New Salem Witch Trial Memorial

witch_trial_memorialOne of the oldest tricks in the book is to ask somebody how many witches were burned during the Salem witch trials. It’s a trick question, because the Puritans executed witches by hanging. Of course, it’s also a trick question because none of the victims of the trials were actually witches. The trials were in fact a massive moral panic, in which neighbors involved in feuds accused each other of witchcraft in order to get rid of adversaries and the like.

The site of the hangings has long stood abandoned and unmarked, but that’s about to change. The town of Salem will be dedicating a memorial to the victims of the trials on July 19th, a recognition of this great injustice that is long overdue.

If they’d been there in 1692, they would have known. That’s when the rocky ledge on the parcel next door turned into a site of mass execution—and when the bodies of people hanged as witches were dumped into a low spot beneath the ledge known as “the crevice.” In the night, when the hangings were over, locals heard the sounds of grieving families who snuck over to gather up their dead and secretly bury them elsewhere.

But for much of history, the site sat quietly obscured by woods and buildings. A leather tannery and railroad operated nearby, and in recent years, houses surrounded it. And for O’Connor, Benedict and much of Salem, that history has faded despite the town’s outsized reputation.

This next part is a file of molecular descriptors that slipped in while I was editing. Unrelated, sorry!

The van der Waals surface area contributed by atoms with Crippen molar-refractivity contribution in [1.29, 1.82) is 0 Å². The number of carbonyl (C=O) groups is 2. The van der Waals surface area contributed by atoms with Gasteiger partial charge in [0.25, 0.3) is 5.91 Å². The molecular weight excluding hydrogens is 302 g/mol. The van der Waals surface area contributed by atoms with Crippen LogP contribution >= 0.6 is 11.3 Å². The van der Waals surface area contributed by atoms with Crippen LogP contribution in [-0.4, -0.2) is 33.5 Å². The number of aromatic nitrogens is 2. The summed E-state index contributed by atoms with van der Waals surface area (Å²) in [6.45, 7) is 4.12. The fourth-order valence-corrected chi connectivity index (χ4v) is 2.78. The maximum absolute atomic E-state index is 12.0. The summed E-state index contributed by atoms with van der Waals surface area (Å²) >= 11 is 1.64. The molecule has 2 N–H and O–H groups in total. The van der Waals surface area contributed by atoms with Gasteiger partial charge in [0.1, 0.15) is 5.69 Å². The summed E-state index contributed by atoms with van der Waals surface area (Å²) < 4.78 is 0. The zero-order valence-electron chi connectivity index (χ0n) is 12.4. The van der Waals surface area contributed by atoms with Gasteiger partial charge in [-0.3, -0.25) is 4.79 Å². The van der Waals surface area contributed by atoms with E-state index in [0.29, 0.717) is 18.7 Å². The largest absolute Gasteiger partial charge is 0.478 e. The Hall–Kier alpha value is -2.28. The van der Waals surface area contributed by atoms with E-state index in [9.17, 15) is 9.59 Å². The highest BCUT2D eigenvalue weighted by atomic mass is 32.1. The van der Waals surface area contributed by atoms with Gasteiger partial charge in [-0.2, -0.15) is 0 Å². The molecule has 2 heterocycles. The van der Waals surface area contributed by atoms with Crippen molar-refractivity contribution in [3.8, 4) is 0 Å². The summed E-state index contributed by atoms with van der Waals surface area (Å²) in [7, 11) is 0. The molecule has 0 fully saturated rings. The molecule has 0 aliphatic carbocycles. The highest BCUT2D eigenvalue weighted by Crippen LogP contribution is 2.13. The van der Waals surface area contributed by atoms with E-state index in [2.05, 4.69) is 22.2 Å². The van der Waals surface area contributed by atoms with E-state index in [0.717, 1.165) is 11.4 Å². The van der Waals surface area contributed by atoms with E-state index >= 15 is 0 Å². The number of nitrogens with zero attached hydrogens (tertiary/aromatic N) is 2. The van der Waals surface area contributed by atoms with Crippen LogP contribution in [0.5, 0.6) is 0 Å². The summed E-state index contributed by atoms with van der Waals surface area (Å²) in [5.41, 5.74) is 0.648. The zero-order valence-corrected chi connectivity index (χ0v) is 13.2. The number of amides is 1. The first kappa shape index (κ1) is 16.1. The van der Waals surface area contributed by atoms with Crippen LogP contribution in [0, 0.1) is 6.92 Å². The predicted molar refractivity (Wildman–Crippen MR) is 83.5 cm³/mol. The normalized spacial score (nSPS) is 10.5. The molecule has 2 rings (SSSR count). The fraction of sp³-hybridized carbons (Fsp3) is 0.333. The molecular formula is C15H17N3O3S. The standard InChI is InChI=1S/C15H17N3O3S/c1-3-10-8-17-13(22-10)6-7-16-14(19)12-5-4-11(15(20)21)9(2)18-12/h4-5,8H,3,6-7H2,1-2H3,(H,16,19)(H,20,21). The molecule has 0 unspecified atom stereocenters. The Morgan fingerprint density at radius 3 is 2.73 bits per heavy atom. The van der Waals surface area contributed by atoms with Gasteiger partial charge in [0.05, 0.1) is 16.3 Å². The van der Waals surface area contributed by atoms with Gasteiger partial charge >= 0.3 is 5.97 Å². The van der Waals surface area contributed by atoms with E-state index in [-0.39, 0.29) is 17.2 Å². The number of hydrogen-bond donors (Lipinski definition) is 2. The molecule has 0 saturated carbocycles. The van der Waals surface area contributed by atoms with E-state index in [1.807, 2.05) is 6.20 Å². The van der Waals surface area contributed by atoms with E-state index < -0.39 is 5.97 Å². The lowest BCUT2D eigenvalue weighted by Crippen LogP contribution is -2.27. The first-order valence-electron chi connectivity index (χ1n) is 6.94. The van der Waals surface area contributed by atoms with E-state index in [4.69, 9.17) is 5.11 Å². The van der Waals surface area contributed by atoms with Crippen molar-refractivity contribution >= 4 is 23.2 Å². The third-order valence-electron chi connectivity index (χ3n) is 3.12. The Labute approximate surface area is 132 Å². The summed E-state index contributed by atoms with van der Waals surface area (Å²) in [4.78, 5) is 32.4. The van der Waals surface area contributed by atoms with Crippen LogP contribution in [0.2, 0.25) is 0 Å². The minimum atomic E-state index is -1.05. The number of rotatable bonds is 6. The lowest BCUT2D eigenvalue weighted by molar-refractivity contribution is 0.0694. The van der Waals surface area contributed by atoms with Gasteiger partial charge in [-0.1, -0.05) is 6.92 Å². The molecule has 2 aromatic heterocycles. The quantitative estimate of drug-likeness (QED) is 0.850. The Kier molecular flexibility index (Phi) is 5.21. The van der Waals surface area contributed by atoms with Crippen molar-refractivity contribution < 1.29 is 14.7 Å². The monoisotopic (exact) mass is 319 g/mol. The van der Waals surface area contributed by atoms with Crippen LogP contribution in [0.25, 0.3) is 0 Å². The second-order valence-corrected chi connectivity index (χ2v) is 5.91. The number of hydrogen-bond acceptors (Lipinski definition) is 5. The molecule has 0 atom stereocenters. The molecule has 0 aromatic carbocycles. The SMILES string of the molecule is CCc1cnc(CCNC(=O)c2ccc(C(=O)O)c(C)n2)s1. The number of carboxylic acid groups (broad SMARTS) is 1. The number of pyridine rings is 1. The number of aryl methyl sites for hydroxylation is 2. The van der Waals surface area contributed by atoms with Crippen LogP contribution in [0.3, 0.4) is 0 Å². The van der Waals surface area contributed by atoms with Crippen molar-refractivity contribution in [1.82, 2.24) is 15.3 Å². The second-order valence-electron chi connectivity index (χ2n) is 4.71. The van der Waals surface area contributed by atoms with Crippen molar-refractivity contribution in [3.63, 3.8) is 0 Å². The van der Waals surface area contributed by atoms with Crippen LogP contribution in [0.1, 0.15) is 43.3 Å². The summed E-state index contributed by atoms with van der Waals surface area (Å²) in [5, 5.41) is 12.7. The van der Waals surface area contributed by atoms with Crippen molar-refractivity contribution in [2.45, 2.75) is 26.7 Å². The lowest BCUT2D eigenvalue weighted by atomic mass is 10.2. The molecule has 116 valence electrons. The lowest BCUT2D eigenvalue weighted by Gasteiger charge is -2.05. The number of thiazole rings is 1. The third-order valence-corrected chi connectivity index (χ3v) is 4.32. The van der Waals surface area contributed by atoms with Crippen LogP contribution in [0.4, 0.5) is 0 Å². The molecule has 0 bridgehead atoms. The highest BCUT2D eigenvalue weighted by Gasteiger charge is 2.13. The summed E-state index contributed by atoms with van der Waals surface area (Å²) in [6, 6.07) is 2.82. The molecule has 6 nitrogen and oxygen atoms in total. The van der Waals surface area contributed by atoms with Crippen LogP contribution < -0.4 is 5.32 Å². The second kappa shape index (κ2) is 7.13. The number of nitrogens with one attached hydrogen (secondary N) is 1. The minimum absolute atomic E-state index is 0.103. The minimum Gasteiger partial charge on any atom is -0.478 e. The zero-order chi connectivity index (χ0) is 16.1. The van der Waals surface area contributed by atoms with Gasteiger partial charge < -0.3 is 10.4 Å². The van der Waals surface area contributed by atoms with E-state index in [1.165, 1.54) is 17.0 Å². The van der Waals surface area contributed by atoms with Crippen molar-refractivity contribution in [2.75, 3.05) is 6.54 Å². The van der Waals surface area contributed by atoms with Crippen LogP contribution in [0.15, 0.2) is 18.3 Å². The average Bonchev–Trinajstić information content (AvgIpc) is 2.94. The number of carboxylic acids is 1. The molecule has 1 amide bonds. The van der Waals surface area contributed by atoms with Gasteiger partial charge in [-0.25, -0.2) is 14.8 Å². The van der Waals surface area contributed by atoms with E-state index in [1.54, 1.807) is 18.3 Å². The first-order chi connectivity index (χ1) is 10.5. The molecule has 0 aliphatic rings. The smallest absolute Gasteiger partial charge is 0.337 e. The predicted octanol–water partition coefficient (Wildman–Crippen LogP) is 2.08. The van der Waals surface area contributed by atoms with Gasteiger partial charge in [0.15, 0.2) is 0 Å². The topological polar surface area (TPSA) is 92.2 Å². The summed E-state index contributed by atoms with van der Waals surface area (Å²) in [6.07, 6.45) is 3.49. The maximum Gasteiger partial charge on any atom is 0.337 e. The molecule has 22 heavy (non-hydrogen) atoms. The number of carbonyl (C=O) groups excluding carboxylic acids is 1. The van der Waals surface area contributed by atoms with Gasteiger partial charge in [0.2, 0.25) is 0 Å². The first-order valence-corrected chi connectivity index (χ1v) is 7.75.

Now, it will finally be commemorated when Salem mayor Kimberley Driscoll dedicates a memorial below Proctor’s Ledge on July 19. The date coincides with the first of three mass executions there. On the same day in 1692, five women—Sarah Good, Elizabeth Howe, Susannah Martin, Rebecca Nurse, and Sarah Wildes—were hanged from a tree on the ledge, and their bodies fell into a “crevice,” where the memorial now marks their names.

Later victims included wealthy landowner John Proctor, killed in August. He had publicly condemned the witch trials and had punished his female servants for claiming to be possessed by witches’ spirits in the hysteria of the day. Proctor’s Ledge is named for his grandson, who bought the land knowing its history.

The next time you see Salem’s “witch city” motto, keep in mind that the place should probably really be called the “non-witch city,” regardless of how popular culture keeps insisting on associating the victims of the Salem trials with real witches. They weren’t. They were the unfortunate targets of what was essentially a theocracy run amuck with no real checks on its power.

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